November 6, 2018

How Building Architecture and Layout Affect Mood: A Guest Post by Gary Ashton

The spaces we inhabit can impact us in more ways than we might think. From our homes to the places we work, architecture in our environment can have both positive and negative consequences on our mental health.

While some aspects may be more impactful than others, even small details can influence our mood in subtle ways. Whether you are looking to create a better environment at home or work, keep the following elements in mind.

Architecture and Layout can affect mood

Space and Layout

Arguably one of the largest impacts architecture can have on mood is whether or not there is adequate space offered in a structure and if the layout is well-designed. Even with the best of designs, a crowded space can make a person feel burdened. People require a comfortable space and layout and well-apportioned furnishings. These create better flow, more productivity, human interaction, and a sense of ease. It should work with the brain’s natural hard-wiring towards proper arrangement of a space.

Beyond knocking walls down to create a more open concept, removing excess clutter can help a space feel less crowded. Some homes and offices use the strategic placement of large mirrors to create the illusion of depth.

Windows and Lighting

Windows are incredibly important to a positive human response to a building. Public spaces and homes should offer natural light and the ability to glimpse outside. With a great deal of time being spent indoors, the most natural thing we can do for the human body is provide it a space that allows for the most access to the sun’s rays. These sun rays will improve mental health, regulate hormone melatonin for proper sleep, and produce serotonin to improve one’s mood.

This can lead to better productivity and a happier mood for the occupants. In fact, you’ll often find that schools and hospitals pay extra attention to natural lighting. Students perform better with plenty of light and patients are in better spirits when the body has access to the sunlight it needs during the day.

Affinity for the Aesthetically Pleasing

Passing by a beautiful, well-kept home or building is often a treat for the eyes. This could be a colorful exterior, a beautiful garden, or simply a well-maintained entrance. This “first impression” can set the tone as one arrives at their destination. While you may overlook grounds maintenance in the name of other tasks, letting things fall into disrepair can truly destroy whatever external atmosphere that once was.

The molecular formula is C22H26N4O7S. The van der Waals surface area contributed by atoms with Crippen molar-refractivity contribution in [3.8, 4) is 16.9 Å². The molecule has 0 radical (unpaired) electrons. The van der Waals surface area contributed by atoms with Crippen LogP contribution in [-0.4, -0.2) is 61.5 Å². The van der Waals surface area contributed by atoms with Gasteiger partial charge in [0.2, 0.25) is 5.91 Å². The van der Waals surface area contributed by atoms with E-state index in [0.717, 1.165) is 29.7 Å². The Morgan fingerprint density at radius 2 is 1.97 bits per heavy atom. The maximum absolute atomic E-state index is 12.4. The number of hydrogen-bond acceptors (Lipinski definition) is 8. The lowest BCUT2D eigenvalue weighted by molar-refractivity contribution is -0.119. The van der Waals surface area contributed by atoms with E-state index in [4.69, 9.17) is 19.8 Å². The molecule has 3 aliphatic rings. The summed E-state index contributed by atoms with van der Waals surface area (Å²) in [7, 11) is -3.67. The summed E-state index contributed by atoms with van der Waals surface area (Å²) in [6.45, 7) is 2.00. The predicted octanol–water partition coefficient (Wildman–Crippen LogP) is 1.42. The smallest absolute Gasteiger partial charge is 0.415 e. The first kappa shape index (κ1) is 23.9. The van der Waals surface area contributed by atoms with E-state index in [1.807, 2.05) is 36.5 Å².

Other Elements of Architecture That Boost Mood

There are also some less obvious things in architecture that can have an impact on a person’s mood. One of these elements is when architecture features a quiet space within its walls. For example, a library workspace underneath high ceilings in an open air room. In addition to a quiet space, buildings that focus on sensory stimulation also have a positive impact on the mood. A person should be able to experience a building for themselves, having the option to interact or to be alone, and to freely think and feel within its walls.

This also spills over into a natural desire for streamlined social opportunities, where hard-to-navigate cities and architectural designs can cause a negative experience. Architecture has the potential to shape a community and the ability to negatively impact health, making it vital that a structure’s design best suits those who will use it.

 

Gary Ashton is the CEO and owner of The Ashton Real Estate Group of RE/MAX Advantage. His real estate team is #1 in Tennessee, Nashville and now #4 in the world.

If you’re interested in writing a guest post for Project Helping, contact us at info@projecthelping.org.

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